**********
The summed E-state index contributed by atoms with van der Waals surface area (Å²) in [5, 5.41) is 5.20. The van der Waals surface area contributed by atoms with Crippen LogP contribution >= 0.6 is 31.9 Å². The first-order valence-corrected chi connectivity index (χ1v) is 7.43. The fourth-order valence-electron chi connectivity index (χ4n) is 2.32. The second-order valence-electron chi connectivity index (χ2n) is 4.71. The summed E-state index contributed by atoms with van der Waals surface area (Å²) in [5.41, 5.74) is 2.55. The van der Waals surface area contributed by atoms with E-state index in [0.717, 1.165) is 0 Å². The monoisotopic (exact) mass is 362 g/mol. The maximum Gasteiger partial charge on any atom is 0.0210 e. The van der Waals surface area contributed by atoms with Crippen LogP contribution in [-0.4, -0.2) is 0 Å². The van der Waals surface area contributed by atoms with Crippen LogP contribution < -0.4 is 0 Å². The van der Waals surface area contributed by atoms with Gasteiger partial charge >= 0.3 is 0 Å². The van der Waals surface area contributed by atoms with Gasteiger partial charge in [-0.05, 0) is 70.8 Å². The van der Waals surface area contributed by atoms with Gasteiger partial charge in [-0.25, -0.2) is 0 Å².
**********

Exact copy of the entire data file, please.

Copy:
The summed E-state index contributed by atoms with van der Waals surface area (Å²) in [5, 5.41) is 5.20. The van der Waals surface area contributed by atoms with Crippen LogP contribution >= 0.6 is 31.9 Å². The first-order valence-corrected chi connectivity index (χ1v) is 7.43. The fourth-order valence-electron chi connectivity index (χ4n) is 2.32. The second-order valence-electron chi connectivity index (χ2n) is 4.71. The summed E-state index contributed by atoms with van der Waals surface area (Å²) in [5.41, 5.74) is 2.55. The van der Waals surface area contributed by atoms with E-state index in [0.717, 1.165) is 0 Å². The monoisotopic (exact) mass is 362 g/mol. The maximum Gasteiger partial charge on any atom is 0.0210 e. The van der Waals surface area contributed by atoms with Crippen LogP contribution in [-0.4, -0.2) is 0 Å². The van der Waals surface area contributed by atoms with Crippen LogP contribution < -0.4 is 0 Å². The van der Waals surface area contributed by atoms with Gasteiger partial charge >= 0.3 is 0 Å². The van der Waals surface area contributed by atoms with Gasteiger partial charge in [-0.05, 0) is 70.8 Å². The van der Waals surface area contributed by atoms with Gasteiger partial charge in [-0.25, -0.2) is 0 Å².